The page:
1. Update a Relationship Picklist field that I had created on the Account record, which would in turn update a Formula Text field on the Account record that would display a text version of a stoplight image:
    • a green Positive
    • a yellow Neutral
    • a red Negative
  2. Create an Activity History record with:
    • A standard Subject line (making reporting easier)
    • The selected Status in the Subject line
    • The Comments in the Description
    • The Date and User
    • Link to the Related Contact and Account records
  3. Post the Comments to the Account’s Chatter feed with a Topic of #RelationshipStatus so that users can subscribe to the Topic and receive updates as they happen.
  4. If a Status of Negative is selected, send an email to the user’s manager, including the Comments, so that the manager is aware and can follow-up or escalate as appropriate.
  5. If a Status of Positive is selected, present the user with a second screen, asking if this Contact might provide us with a good testimonial. If the user selects the Yes radio button, a Task is created for a member of the marketing team. If the user selects the No radio button, no Task is created.

Implementing the Solution

Thankfully, with the tools that Salesforce provides, implementing this solution was quick and relatively simple. I presented the idea to the sales leadership team and got their approval on Wednesday afternoon, I developed and tested the tools in Salesforce on Thursday, and we trained the sales team on how to use it on Friday morning.

And because simplicity was a key focus of the solution, it was easy for the sales team to understand the process and use it — we spent about 15 minutes providing them with a demonstration, and then allowing them to enter sample records into a Sandbox environment.

Results of the Solution

Overwhelmingly, this was a positive solution for the company. I say this not for my own benefit as the person who developed and implemented it, but because it would have been useless had not the sales team done such a great job of contacting their customers and using this process to provide valuable information to the company.

We quickly started to see the benefits of gathering this information:

  • Thanks to the reports and dashboards, we were able to monitor the positive/neutral/negative feedback scale, and realize that just over 90% of the customers contacted had a positive or neutral reaction to the news and feeling about the future of the company.
  • Thanks to the reports and dashboards, we were able to create a contest among the sales team regarding who could make the most customer contacts within given time periods. It’s amazing how an inexpensive gift card or coffee mug can bring out the competitiveness among a good sales team.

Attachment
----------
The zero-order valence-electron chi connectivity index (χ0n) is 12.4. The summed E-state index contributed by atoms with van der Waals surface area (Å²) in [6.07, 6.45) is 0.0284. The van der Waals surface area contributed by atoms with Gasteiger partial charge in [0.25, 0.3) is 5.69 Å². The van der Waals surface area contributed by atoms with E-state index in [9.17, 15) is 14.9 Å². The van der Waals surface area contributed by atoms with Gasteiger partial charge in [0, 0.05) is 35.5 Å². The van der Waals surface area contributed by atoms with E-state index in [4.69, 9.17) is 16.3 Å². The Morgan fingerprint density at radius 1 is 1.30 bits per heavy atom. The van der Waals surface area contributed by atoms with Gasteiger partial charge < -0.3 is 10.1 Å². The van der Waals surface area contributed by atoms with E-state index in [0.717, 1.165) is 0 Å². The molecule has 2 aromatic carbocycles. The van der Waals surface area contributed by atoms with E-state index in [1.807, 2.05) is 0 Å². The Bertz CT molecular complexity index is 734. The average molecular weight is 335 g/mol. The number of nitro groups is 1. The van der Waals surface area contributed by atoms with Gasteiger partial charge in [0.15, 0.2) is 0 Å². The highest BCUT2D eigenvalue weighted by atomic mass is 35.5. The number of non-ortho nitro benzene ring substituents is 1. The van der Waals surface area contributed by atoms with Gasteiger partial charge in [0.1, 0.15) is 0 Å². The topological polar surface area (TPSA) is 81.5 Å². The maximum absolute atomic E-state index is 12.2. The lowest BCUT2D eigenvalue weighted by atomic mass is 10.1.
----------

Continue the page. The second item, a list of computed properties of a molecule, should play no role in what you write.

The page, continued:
• Thanks to the triggers, we were able to flag any negative responses for follow-up by the management team, helping to alleviate some of the fears that customers had and assuring them of the company’s plan to manage the situation. This also helped the leadership team understand the areas that most bothered customers or led to misinformation, so they could be sure to clarify those in press releases or FAQs.
  • Thanks to the triggers, we were able to flag any positive responses for follow-up by the marketing team, and received some very encouraging comments from customers who were committed to remaining customers of the company.
  • Thanks to the comments and hashtag being added to the Chatter feed, we were able to “at-mention” other users (@username) and bring them into conversations about feedback from specific customers. For example, one customer mentioned some negative information their employees had received from a third-party vendor. We were able to bring the company employee who managed that vendor relationship into the discussion on the Chatter feed, they were able to follow up with the vendor to provide them with correct information, and helped resolve an issue that we would otherwise not been aware of.
  • Thanks to all of the information coming in, we were able to work with the marketing team to create posters that were then posted around the company’s building — near employee entrances, in the elevators, etc. The poster included the customer sentiment chart (positive/neutral/negative), as well as some of the testimonials we were able to gather. This allowed employees who didn’t regularly interact with key customers to see the overwhelmingly positive response to the information, and helped boost morale across the company at a dark time.

Takeaway

Even when managing a Customer Relationship Management (CRM) tool, it can be easy to lose sight of capturing more than customer demographic or purchase data. But with the right mindset, priorities, and tools, you can also capture customer sentiment and feedback, which can add a new level of insight into your company’s performance and the strength of your customer relationship.